Physicians have and continue to heavily contribute to the current opioid epidemic in the United States and Canada.1 Although much of the focus has been opioid prescriptions given to patients in the emergency department,2,3 not much attention has been paid to critically ill patients who survive to hospital discharge. The long-term sequelae of these opioids is concerningly overlooked especially when physicians utilize these medications as part of an “analgesia first” approach to sedating critically ill patients for the purposes of invasive mechanical ventilation (IMV).4 Previous observational studies in Canada found that approximately 85% of critically ill patients receiving IMV were exposed to opioids.1 Furthermore, the average daily opioid dosing for 2-7 days was 63 milligrams of morphine equivalent (MME), increasing to 106 MME per day for patients receiving IMV for greater than 7 days. The authors of this study performed a retrospective chart review of population-based data from Ontario Canada to investigate the frequency of new opioid initiation and persistent opioid use among critically ill patients who received mechanical ventilation. They compared this to patients who were hospitalized but not critically ill.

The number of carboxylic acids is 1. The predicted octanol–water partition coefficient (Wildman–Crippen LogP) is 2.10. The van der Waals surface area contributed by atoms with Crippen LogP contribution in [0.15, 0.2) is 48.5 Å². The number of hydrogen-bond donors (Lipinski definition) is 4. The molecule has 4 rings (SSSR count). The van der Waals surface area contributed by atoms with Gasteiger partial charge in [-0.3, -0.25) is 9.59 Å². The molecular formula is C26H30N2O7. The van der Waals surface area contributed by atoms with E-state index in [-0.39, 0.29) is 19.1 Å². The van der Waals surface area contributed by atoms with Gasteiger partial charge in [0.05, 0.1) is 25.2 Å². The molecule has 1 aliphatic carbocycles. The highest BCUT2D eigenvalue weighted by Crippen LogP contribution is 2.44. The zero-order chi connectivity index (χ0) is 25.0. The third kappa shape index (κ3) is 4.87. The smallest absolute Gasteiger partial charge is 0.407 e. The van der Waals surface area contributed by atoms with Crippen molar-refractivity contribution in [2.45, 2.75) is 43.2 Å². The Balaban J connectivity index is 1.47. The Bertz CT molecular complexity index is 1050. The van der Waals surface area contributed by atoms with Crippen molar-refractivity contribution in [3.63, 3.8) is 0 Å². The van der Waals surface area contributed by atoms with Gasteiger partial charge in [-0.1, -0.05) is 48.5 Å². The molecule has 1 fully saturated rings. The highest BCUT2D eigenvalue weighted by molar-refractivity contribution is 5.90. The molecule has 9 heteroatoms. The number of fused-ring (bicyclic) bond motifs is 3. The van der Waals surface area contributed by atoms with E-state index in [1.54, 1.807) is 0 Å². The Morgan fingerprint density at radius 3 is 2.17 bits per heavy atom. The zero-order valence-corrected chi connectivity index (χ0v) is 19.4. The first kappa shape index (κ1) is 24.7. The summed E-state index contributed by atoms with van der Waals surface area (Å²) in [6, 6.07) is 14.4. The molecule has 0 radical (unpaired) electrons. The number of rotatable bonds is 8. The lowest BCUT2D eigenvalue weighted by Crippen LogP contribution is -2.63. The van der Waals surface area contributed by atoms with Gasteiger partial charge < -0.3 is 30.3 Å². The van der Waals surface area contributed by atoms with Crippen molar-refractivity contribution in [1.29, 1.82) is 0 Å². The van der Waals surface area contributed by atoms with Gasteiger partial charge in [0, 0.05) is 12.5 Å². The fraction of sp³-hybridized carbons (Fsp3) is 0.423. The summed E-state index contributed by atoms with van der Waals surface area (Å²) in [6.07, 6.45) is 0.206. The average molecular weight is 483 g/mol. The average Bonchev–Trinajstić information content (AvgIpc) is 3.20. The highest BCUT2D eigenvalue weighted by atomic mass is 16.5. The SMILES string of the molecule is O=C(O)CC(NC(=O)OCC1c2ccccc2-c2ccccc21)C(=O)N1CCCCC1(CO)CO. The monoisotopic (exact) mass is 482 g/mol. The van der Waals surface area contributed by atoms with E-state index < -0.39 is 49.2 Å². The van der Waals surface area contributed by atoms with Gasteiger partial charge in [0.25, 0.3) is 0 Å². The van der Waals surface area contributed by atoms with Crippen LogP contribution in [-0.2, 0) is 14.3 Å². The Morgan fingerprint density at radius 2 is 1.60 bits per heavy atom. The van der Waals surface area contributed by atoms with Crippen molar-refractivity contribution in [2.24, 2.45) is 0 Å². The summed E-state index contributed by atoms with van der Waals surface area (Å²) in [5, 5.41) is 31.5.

In Episode 46a we discussed respiratory failure and NIV. In episode 46b we are going move on to the patient where you have tried NIV and your patient just doesn’t seem to be improving. You decide to intubate your patient and connect them to the ventilator. Now the ventilator starts beeping and your patient begins to decompensate. What are the steps you use to assess the problem and fix it?...Read More